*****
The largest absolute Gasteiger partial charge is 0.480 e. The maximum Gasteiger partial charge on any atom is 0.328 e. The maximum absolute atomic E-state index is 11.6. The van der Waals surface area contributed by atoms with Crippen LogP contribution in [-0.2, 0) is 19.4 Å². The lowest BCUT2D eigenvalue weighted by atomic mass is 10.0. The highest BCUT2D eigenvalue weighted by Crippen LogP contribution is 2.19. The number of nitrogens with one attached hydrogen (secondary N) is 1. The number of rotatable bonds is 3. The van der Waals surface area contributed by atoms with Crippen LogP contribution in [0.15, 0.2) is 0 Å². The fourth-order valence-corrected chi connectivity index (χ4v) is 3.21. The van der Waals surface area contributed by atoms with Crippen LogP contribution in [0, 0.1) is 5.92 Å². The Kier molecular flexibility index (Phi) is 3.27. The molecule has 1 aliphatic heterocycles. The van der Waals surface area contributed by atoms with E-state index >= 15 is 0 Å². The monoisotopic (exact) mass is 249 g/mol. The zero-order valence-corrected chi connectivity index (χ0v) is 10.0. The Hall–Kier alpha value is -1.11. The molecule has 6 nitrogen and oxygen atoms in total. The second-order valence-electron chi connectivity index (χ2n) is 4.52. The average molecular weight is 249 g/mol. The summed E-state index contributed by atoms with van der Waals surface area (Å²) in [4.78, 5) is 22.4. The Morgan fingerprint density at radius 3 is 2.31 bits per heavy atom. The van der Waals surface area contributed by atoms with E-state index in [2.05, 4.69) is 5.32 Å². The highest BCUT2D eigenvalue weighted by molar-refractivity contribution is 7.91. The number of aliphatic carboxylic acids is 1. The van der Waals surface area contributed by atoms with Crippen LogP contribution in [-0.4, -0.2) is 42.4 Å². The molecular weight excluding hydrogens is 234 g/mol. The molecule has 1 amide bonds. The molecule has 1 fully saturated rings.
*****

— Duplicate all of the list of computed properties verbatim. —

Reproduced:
The largest absolute Gasteiger partial charge is 0.480 e. The maximum Gasteiger partial charge on any atom is 0.328 e. The maximum absolute atomic E-state index is 11.6. The van der Waals surface area contributed by atoms with Crippen LogP contribution in [-0.2, 0) is 19.4 Å². The lowest BCUT2D eigenvalue weighted by atomic mass is 10.0. The highest BCUT2D eigenvalue weighted by Crippen LogP contribution is 2.19. The number of nitrogens with one attached hydrogen (secondary N) is 1. The number of rotatable bonds is 3. The van der Waals surface area contributed by atoms with Crippen LogP contribution in [0.15, 0.2) is 0 Å². The fourth-order valence-corrected chi connectivity index (χ4v) is 3.21. The van der Waals surface area contributed by atoms with Crippen LogP contribution in [0, 0.1) is 5.92 Å². The Kier molecular flexibility index (Phi) is 3.27. The molecule has 1 aliphatic heterocycles. The van der Waals surface area contributed by atoms with E-state index >= 15 is 0 Å². The monoisotopic (exact) mass is 249 g/mol. The zero-order valence-corrected chi connectivity index (χ0v) is 10.0. The Hall–Kier alpha value is -1.11. The molecule has 6 nitrogen and oxygen atoms in total. The second-order valence-electron chi connectivity index (χ2n) is 4.52. The average molecular weight is 249 g/mol. The summed E-state index contributed by atoms with van der Waals surface area (Å²) in [4.78, 5) is 22.4. The Morgan fingerprint density at radius 3 is 2.31 bits per heavy atom. The van der Waals surface area contributed by atoms with E-state index in [2.05, 4.69) is 5.32 Å². The highest BCUT2D eigenvalue weighted by molar-refractivity contribution is 7.91. The number of aliphatic carboxylic acids is 1. The van der Waals surface area contributed by atoms with Crippen LogP contribution in [-0.4, -0.2) is 42.4 Å². The molecular weight excluding hydrogens is 234 g/mol. The molecule has 1 amide bonds. The molecule has 1 fully saturated rings.